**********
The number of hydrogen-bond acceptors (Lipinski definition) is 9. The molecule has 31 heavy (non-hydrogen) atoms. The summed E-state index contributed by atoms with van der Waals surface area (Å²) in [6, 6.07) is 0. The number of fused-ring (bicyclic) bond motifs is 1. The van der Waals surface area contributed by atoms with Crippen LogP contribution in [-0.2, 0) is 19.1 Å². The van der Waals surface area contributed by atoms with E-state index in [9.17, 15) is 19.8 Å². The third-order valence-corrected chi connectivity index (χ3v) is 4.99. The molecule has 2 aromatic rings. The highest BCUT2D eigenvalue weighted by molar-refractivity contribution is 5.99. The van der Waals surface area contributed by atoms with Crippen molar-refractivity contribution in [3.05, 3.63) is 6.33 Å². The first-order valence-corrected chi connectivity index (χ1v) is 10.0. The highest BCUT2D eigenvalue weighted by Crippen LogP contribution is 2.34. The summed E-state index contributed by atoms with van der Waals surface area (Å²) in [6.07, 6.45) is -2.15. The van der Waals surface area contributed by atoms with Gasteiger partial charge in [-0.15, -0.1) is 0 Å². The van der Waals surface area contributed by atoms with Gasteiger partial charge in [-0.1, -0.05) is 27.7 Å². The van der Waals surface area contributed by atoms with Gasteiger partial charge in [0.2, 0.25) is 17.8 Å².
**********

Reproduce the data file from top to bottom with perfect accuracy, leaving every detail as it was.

The number of hydrogen-bond acceptors (Lipinski definition) is 9. The molecule has 31 heavy (non-hydrogen) atoms. The summed E-state index contributed by atoms with van der Waals surface area (Å²) in [6, 6.07) is 0. The number of fused-ring (bicyclic) bond motifs is 1. The van der Waals surface area contributed by atoms with Crippen LogP contribution in [-0.2, 0) is 19.1 Å². The van der Waals surface area contributed by atoms with E-state index in [9.17, 15) is 19.8 Å². The third-order valence-corrected chi connectivity index (χ3v) is 4.99. The molecule has 2 aromatic rings. The highest BCUT2D eigenvalue weighted by molar-refractivity contribution is 5.99. The van der Waals surface area contributed by atoms with Crippen molar-refractivity contribution in [3.05, 3.63) is 6.33 Å². The first-order valence-corrected chi connectivity index (χ1v) is 10.0. The highest BCUT2D eigenvalue weighted by Crippen LogP contribution is 2.34. The summed E-state index contributed by atoms with van der Waals surface area (Å²) in [6.07, 6.45) is -2.15. The van der Waals surface area contributed by atoms with Gasteiger partial charge in [-0.15, -0.1) is 0 Å². The van der Waals surface area contributed by atoms with Gasteiger partial charge in [-0.1, -0.05) is 27.7 Å². The van der Waals surface area contributed by atoms with Gasteiger partial charge in [0.2, 0.25) is 17.8 Å².